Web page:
Code Confidencebuild

USB-ethernet State Handling


USB-ethernet State Handling -- Maintaining the USB-ethernet connection with the host


#include <cyg/io/usb/usbs_eth.h>

usbs_control_return usbs_eth_class_control_handler(usbs_control_endpoint* ep0, void* callback_data);

void usbs_eth_state_change_handler(usbs_control_endpoint* ep0, void* callback_data, usbs_state_change change, int old_state);

void usbs_eth_disable(usbs_eth* usbseth>);

void usbs_eth_enable(usbs_eth* usbseth>);


When the USB-ethernet package is initialized by a call to usbs_eth_init it installs usbs_eth_state_change_handler to handle USB state changes. This allows the package to detect when the connection between the host and the peripheral is established or broken, resulting in internal calls to usbs_eth_enable and usbs_eth_disable respectively. This is appropriate if no other code needs to access the USB device. However, if there is other code, either other USB-related packages or the application itself, that needs to perform I/O over the USB bus, then typically the USB-ethernet package should not have exclusive access to state change events. Instead, the assumption is that higher-level code, typically provided by the application, will install an alternative state change handler in the control endpoint data structure after the call to usbs_eth_init. This alternative handler will either chain into usbs_eth_state_change_handler when appropriate, or else it will invoke usbs_eth_enable and usbs_eth_disable directly. For further details of state change handlers and control endpoints generally, see the documentation for the common USB-slave package.

Similarly, usbs_eth_init will install usbs_eth_class_control_handler in the control endpoint data structure as the appropriate handler for class-specific USB control messages. This code will handle the ethernet-specific control messages , for example requests by the host to enable or disable promiscuous mode or to obtain the MAC address. If the USB device is not shared with any other code then this is both necessary and sufficient. However, if other code is involved and if that code also needs to process certain control messages, higher-level code should install its own handler and chain to the USB-ethernet one when appropriate. It should be noted that the request code is encoded in just a single byte, so there is a real possibility that exactly the same number will be used by different protocols for different requests. Any such problems will have to be identified and resolved by application developers, and may involve modifying the source code for the USB-ethernet package.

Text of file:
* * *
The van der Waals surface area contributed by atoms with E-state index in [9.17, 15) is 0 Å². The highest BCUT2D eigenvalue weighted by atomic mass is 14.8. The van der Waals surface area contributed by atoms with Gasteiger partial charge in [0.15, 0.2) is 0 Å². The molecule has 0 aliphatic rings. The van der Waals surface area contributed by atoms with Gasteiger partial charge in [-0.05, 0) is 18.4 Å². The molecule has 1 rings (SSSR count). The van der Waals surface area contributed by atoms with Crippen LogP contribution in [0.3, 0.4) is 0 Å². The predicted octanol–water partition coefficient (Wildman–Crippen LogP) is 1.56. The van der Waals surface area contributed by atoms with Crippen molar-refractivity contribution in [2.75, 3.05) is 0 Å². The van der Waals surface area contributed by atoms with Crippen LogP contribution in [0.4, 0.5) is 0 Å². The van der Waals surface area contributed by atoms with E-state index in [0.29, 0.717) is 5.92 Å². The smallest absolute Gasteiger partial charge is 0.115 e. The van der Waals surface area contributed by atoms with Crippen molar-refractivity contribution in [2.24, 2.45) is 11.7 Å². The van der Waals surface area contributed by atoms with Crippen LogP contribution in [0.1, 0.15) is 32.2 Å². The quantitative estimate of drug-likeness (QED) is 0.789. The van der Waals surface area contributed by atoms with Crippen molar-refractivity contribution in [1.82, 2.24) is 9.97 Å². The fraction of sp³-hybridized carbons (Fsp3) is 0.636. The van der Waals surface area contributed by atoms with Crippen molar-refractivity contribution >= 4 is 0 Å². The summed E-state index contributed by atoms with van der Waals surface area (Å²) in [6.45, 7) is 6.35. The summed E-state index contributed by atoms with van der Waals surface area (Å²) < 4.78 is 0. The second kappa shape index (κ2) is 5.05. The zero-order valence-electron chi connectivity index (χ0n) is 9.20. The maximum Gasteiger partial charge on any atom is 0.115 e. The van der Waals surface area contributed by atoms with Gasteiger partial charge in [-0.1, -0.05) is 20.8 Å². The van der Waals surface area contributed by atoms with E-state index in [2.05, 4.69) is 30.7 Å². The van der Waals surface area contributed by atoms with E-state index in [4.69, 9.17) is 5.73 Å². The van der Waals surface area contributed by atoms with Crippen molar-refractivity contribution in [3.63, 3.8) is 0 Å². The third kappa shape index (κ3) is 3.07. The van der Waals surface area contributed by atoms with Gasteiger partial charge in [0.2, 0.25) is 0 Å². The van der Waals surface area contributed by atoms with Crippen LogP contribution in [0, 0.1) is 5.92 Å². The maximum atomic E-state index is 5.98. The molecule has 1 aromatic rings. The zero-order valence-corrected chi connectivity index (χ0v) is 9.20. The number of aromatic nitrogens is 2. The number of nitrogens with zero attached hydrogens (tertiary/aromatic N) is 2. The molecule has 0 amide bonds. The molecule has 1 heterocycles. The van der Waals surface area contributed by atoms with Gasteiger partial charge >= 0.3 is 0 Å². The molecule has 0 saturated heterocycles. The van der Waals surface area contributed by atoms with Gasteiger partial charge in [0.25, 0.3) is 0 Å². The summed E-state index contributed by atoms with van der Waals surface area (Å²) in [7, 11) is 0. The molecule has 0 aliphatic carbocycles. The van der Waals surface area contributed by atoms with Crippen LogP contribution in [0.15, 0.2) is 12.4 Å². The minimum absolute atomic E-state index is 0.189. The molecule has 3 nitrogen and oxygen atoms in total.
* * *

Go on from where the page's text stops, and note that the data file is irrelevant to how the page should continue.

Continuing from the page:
As an alternative to chaining the state change handler, higher-level code can instead call usbs_eth_disable and usbs_eth_enable directly. These functions may also be called if the USB-ethernet package should become inactive for reasons not related directly to events on the USB bus. The main effect of usbs_eth_enable is to restart receive operations and to allow transmits. The main effect of usbs_eth_disable is to block further transmits: any current receive operations need to be aborted at the USB level, for example by halting the appropriate endpoint.